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Maggi, a 140-year-long legacy

Whenever there was no food or no will to cook food, there was Maggi - at the highest Indian altitudes, 3 AM snack, India's favourite comfort food.

In the last 40 years, Nestle's Maggi has managed to transcend all age and economic divides.

Other than giving India its favourite go-to snack, Maggi has also given livelihood to many small cart owners sprouting across every nook and corner in India.

In fact, there are a plethora of Maggi points across popular sunset and sunrises tourist destination.

But our favourite maggi is not homegrown or Indian in any way.

With the rise of industrialization in the 1800s in the west, many women who were responsible for providing meals for their families began working longer hours in factories and spending less time in the kitchen.

As a result, demand for healthy products that could be cooked quickly rose.

Julius Maggi, an entrepreneur, saw the potential market & began experimenting with flours & veggies to create an instant nutritional product centered around women's convenience.

After 2 yrs in '82, he launched Maggi Instant Soup, which customers well received.

With substantial local success, Julius decided to expand the scope of the product & began hiring copywriters & painters to widen Maggi's reach.

He used public transports as billboards to promote Maggi.

This word-of-mouth marketing helped Julius expand in Germany, France, the US, the UK in no time.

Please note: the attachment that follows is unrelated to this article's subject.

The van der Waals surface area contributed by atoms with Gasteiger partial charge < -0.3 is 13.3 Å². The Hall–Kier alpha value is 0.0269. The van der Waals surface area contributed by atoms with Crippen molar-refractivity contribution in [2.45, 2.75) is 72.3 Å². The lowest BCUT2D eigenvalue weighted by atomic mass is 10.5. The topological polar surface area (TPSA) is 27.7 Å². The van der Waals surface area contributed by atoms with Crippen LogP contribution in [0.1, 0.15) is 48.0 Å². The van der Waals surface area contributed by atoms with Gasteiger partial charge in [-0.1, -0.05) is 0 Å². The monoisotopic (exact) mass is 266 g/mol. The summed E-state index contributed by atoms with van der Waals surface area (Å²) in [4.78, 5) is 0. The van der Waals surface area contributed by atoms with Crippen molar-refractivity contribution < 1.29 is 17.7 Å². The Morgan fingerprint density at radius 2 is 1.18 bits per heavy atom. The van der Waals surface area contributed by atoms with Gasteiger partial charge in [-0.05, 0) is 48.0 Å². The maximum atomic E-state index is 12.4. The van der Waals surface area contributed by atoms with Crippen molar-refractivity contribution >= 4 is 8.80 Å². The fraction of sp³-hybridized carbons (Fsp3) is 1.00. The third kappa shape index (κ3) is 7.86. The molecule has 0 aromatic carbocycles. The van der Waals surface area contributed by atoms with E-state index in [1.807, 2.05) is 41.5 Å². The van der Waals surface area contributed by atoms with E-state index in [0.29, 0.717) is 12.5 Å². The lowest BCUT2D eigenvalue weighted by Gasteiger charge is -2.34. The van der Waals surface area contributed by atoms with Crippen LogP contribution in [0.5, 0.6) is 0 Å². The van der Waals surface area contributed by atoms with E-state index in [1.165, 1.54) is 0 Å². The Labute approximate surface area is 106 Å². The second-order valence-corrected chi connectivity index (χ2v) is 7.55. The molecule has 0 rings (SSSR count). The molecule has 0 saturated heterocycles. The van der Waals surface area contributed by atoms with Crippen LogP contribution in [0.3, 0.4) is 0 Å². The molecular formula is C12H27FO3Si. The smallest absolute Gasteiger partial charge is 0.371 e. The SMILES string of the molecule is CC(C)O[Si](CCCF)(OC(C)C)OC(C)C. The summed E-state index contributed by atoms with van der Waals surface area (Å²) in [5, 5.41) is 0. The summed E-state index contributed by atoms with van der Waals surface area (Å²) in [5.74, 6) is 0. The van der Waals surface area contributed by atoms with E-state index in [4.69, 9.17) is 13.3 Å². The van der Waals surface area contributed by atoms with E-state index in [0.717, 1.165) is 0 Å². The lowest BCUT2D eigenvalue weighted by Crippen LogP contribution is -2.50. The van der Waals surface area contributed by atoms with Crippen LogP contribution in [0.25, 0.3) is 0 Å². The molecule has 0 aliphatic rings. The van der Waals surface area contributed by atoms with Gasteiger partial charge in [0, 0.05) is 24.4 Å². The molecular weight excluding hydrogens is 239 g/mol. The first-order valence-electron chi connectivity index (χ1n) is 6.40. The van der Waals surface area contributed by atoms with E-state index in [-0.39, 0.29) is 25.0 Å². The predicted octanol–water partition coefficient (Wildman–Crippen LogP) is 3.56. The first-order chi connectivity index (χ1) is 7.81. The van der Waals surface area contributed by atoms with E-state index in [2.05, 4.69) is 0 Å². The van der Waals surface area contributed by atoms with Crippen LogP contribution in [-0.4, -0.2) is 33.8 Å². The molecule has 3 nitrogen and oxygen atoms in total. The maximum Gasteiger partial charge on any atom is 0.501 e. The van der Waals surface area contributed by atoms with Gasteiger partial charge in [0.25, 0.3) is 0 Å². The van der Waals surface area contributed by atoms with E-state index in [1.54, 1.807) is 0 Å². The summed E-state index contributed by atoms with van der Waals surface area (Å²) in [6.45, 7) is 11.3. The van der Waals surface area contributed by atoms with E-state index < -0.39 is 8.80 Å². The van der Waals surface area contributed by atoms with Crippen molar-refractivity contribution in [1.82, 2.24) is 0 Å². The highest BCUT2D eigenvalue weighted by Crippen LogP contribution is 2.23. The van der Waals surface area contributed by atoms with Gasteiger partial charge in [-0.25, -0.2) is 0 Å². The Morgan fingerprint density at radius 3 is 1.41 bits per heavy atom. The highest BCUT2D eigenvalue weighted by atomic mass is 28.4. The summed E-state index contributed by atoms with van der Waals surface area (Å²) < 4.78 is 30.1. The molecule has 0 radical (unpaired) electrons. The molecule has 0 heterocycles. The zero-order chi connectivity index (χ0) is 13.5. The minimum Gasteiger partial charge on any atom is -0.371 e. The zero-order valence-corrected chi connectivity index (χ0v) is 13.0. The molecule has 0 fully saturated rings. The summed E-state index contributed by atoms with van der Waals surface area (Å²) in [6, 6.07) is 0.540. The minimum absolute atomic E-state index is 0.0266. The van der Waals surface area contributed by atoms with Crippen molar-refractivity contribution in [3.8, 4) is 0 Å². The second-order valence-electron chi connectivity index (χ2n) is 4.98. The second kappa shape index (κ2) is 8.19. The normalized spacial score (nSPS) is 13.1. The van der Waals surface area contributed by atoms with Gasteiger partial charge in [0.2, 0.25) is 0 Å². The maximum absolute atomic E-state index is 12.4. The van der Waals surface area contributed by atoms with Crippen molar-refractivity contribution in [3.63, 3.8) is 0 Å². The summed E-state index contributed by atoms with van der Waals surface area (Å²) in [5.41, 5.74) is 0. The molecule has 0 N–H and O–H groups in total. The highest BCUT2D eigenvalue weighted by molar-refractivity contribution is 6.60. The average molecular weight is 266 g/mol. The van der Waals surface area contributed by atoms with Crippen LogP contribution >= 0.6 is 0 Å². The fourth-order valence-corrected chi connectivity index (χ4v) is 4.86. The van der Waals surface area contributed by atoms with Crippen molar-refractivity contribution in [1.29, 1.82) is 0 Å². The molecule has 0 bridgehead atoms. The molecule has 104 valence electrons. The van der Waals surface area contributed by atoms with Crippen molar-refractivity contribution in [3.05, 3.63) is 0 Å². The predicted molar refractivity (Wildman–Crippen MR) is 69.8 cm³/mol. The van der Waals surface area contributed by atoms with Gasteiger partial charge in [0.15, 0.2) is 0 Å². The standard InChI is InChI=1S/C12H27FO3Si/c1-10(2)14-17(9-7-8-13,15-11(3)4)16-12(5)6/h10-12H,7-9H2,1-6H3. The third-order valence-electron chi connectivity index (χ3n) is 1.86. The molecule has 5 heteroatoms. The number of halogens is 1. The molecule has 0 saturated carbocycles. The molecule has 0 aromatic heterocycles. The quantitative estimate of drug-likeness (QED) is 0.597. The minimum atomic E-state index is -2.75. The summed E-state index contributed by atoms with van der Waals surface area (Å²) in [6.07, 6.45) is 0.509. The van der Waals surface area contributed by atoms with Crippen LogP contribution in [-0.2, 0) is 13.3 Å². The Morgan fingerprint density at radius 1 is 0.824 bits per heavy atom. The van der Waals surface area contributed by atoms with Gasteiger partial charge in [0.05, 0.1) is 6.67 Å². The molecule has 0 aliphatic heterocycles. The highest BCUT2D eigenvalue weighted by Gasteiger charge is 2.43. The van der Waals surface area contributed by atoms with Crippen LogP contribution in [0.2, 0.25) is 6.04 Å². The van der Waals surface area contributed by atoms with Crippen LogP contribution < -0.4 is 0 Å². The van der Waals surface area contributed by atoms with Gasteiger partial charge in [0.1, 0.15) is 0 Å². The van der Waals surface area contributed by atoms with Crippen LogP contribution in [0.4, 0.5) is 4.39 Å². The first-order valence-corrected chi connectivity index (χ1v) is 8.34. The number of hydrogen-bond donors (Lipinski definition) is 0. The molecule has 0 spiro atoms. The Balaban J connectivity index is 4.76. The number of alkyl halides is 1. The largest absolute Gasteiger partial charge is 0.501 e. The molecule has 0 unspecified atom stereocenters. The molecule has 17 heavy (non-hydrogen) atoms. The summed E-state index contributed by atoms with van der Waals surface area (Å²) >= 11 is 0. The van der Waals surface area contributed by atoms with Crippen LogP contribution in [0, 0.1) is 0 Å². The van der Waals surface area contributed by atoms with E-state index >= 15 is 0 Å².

He even invented the first instant soup in the world & the lip-smacking Maggi seasoning that won the world. But soon, Julius was unable to meet the growing demand.

In 1947, Nestle acquired Maggi, and that's when the real magic began in India.

The rest is history.

Through the years, Maggi as a product has fought numerous battles to stay afloat - from launching and failing miserably in its naset days to pivoting its communication completely to 'taste bhi, health bhi.

It has now stood the test of time by maintaining a whopping 70% market share year after year amid competition from brands like Patanjali, WaiWai, & Yippee.

Despite it being incredibly hard to find home in a nation that loved ghar ka khanna, Maggi sustained & how!

Interested in reading how Maggi's used color psychology to grab your attention? Read the full article here:

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